Incidentally, this is the reason why there is only one type of bank note in both Europe and the U.S. — those of the European Central Bank (ECB) and Federal Reserve — and why no bank notes issued by commercial banks like ING, BNP Paribas or Citibank exist, as was once the case in Scotland. Robert Peel’s banking act centralized the issuance of paper bank notes.
As a result of Peel’s act, commercial banks no longer held any gold (or silver), but simply opted for deposits at, or paper notes of, the Bank of England. As a matter of fact, Robert Peel centralized not only the issuance of bank notes, but also the banks’ gold reserves.
A tiny detail; as an 'emergency measure,' the 100% reserve required was suspended during the very first economic downturn that followed Peel’s act.
Until 1971, the world operated under a semi gold standard. In 1944, at the Bretton Woods conference, the semi gold standard had made way for the dollar standard in many countries. However, at that time the U.S. dollar was still 'as good as gold.' In 1944, non-U.S. central banks started to hold dollars instead of gold. Before 1944, the gold reserves of each country were centrally held at the national central bank.
However both periods, before as well as after 1944, were marked by the fact that the gold supply of each country was in the hands of a central authority.
Since the transition to a semi gold standard — from a system in which checking deposits, payable on demand, were backed by gold held at the bank — the concept of money has changed. Gold is no longer money, the liabilities of central banks are.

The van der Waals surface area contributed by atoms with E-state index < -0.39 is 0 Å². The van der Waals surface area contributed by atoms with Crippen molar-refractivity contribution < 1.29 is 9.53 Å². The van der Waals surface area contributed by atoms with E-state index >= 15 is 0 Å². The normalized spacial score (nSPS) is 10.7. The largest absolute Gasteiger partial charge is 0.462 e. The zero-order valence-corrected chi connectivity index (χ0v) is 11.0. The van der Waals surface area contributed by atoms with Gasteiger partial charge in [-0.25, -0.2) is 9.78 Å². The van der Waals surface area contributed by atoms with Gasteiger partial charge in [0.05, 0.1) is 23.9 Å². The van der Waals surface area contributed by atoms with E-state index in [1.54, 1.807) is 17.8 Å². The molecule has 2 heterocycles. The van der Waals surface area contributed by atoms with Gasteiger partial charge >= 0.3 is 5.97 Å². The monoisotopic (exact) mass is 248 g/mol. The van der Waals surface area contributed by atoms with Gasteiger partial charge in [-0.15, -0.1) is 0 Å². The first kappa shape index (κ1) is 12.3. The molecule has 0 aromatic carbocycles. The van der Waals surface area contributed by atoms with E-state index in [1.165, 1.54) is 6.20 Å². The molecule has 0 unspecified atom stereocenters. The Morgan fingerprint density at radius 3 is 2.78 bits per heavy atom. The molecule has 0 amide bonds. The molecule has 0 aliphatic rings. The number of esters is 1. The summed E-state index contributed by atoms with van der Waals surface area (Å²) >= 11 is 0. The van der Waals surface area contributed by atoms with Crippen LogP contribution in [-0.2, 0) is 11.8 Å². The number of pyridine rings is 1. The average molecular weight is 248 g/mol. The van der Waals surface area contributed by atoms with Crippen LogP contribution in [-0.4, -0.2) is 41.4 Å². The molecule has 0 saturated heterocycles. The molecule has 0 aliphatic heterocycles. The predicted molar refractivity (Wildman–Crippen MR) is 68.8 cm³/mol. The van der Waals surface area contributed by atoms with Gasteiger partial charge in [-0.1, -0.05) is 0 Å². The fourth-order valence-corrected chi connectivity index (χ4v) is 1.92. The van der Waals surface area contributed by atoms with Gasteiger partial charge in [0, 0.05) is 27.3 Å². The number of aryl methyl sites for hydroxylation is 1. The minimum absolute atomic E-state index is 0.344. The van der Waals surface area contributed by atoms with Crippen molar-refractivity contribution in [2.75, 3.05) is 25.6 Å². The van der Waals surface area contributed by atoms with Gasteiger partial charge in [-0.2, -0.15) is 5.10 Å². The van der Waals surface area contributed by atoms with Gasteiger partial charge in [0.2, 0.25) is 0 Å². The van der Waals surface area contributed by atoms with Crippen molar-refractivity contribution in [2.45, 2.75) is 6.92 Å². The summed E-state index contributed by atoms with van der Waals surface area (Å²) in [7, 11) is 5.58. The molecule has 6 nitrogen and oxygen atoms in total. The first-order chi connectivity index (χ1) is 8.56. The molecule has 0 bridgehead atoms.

Today, claims on banks are only claims to paper bank notes issued by our national central banks (that are not redeemable into something else).
To many, it will be a surprise to hear that the money on your checking account is not actually money; it is a loan to the bank which is payable on demand. You do not own money, but a bank liability. Usually, these claims are as good as money, but there is an important difference.
I want to stress that this difference between money and debt — or rather, bank liabilities — is of crucial importance to understand money and the monetary system.
A bank does therefore not "create money out of thin air." It issues liabilities which are redeemable into paper bank notes of the central bank, and which might also be accepted by other commercial banks as payment.
However, the government has done everything it can to underwrite these bank deposits (i.e., bank liabilities).
In almost all countries, deposit guarantee schemes have been enacted. As a consequence, deposit holders have become indifferent towards the creditworthiness of banks. A central bank is the lender of last resort. And in case that is not enough, the government — and thus taxpayers — assume the burden of the banks.
The balance on your checking account is therefore a money substitute, instead of money. Your checking account balance is a loan to the bank. The liabilities of the central bank are money.
Next week, we will discuss the granting of credit by commercial banks. If you have any remarks or questions, please do not hesitate to contact me.